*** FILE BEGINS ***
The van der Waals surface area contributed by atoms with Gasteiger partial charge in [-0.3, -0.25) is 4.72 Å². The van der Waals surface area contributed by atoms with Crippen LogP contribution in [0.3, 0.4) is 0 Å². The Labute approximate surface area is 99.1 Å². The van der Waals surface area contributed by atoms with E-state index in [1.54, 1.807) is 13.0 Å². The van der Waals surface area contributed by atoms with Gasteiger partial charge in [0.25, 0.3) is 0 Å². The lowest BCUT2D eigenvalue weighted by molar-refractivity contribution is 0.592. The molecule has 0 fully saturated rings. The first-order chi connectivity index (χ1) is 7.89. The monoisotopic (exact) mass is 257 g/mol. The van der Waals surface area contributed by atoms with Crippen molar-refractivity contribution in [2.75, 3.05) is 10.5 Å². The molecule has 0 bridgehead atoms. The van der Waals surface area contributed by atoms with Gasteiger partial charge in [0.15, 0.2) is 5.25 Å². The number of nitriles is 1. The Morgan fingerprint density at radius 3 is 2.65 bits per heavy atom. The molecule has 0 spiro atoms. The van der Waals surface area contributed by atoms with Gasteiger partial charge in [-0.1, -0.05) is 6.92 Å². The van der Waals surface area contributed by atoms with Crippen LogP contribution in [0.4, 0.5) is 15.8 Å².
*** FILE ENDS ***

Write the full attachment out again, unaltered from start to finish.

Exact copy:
The van der Waals surface area contributed by atoms with Gasteiger partial charge in [-0.3, -0.25) is 4.72 Å². The van der Waals surface area contributed by atoms with Crippen LogP contribution in [0.3, 0.4) is 0 Å². The Labute approximate surface area is 99.1 Å². The van der Waals surface area contributed by atoms with E-state index in [1.54, 1.807) is 13.0 Å². The van der Waals surface area contributed by atoms with Gasteiger partial charge in [0.25, 0.3) is 0 Å². The lowest BCUT2D eigenvalue weighted by molar-refractivity contribution is 0.592. The molecule has 0 fully saturated rings. The first-order chi connectivity index (χ1) is 7.89. The monoisotopic (exact) mass is 257 g/mol. The van der Waals surface area contributed by atoms with Crippen molar-refractivity contribution in [2.75, 3.05) is 10.5 Å². The molecule has 0 bridgehead atoms. The van der Waals surface area contributed by atoms with Gasteiger partial charge in [0.15, 0.2) is 5.25 Å². The number of nitriles is 1. The Morgan fingerprint density at radius 3 is 2.65 bits per heavy atom. The molecule has 0 spiro atoms. The van der Waals surface area contributed by atoms with Gasteiger partial charge in [-0.1, -0.05) is 6.92 Å². The van der Waals surface area contributed by atoms with Crippen LogP contribution in [0.4, 0.5) is 15.8 Å².